“Because, I’m worth it.”

If your motive for purchasing beauty products has to be politically correct, beyond the reproach of a world of catty women, what better justification than affirming your own intrinsic self worth?

Does this mean that the more you spend at Ulta, the more you are worth?   Is your value bound up in the exclusivity of the beauty products you use?   Does this convert gender angst into class angst, because nobody is a gender climber but social climbing happens all the time?

I’m not sure about any of that, but I am sure that making people display reductive modesty rather than owning their own beauty and power is not really a good thing.   Apologizing or rationalizing our grace just isn’t something we can do: we are who we are, and the only choice we have is in how much we feel safe revealing that within the symbols & styles of the culture we live in.

I was taught very early that I was not worth it, that the beauty I could embody in the world was just corrupt and perverted.

Today, I know in my mind that isn’t true.   I work very hard to affirm the beauty of others, encouraging them to sparkle in the world.    Offering a reflection of the inner beauty that I see, supporting growing confidence is vital to me.

My heart, though, has trouble believing that all the beauty products in the world will make much of a difference for me anymore.   My flowering days feel like they are behind me and the way that I was viciously pinched back, starved of light and nutrients, stunted is the outcome of my external beauty.

My internal beauty may be amazing, but like so many transwomen before me, I understand how what I offer triggers people more than it engages them, bringing up stuff they want me to heal rather than doing their own work.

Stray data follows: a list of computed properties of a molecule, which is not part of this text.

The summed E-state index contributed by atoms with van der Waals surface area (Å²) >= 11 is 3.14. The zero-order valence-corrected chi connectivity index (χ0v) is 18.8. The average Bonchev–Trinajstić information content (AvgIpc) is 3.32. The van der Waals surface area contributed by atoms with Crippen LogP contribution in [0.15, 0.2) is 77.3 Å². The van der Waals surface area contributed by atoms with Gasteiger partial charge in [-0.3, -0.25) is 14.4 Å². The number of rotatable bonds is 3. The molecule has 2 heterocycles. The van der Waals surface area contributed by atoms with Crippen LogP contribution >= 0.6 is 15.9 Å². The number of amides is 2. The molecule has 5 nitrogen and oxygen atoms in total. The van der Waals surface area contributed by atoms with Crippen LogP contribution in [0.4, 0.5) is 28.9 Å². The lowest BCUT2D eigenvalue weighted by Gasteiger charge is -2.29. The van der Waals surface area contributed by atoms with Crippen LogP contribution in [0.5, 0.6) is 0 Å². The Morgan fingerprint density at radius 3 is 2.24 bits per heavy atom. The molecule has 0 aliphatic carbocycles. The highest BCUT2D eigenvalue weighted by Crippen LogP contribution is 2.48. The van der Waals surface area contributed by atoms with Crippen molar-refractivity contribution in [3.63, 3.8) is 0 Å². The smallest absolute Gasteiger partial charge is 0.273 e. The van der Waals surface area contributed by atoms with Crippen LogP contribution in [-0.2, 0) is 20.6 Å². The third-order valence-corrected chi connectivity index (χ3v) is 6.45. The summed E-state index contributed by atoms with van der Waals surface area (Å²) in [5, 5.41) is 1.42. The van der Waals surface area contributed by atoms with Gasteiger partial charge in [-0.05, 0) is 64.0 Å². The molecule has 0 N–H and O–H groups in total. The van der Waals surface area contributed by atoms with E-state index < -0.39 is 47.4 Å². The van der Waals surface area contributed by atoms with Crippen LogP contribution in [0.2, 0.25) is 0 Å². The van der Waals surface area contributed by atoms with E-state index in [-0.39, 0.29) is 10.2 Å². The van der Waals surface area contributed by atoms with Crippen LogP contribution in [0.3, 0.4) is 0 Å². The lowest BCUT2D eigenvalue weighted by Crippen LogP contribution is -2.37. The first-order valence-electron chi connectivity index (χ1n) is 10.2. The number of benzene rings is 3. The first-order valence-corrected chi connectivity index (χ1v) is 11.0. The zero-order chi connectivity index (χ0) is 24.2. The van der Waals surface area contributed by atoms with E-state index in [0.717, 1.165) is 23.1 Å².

Over the years, “Because I’m Worth It” has morphed some.

First it became “Because You’re Worth It,”  trying to make the point that feeling beautiful was for the viewer, not just for the gorgeous, high-paid model purring on the screen, a woman selected for her stunning looks and vibrant presence.

Now it is “Because We’re Worth It,” tapping into not a personal possibility to be beautiful which carries the personal responsibility to go with it, but rather with a fuzzy group identity.  All women are worth it and you are a woman, so your being beautiful is just part of what you do for the tribe of women, a politically correct surrender to the group.

Being part of a “we” isn’t something that comes easy to me, an eccentric iconoclast who had to walk beyond family identity, no matter how “Stupid” that seemed to my parents, and then had to walk beyond assigned gender identity to claim a very individual expression.    There are no groups that hold me.

I know that I am worth much in the vision of my creator, but in the vision of the world, my value is opaque, polluted.

Will any amount of beauty products really change that, even if I buy them with clean, earnest, sincere and respectful intentions?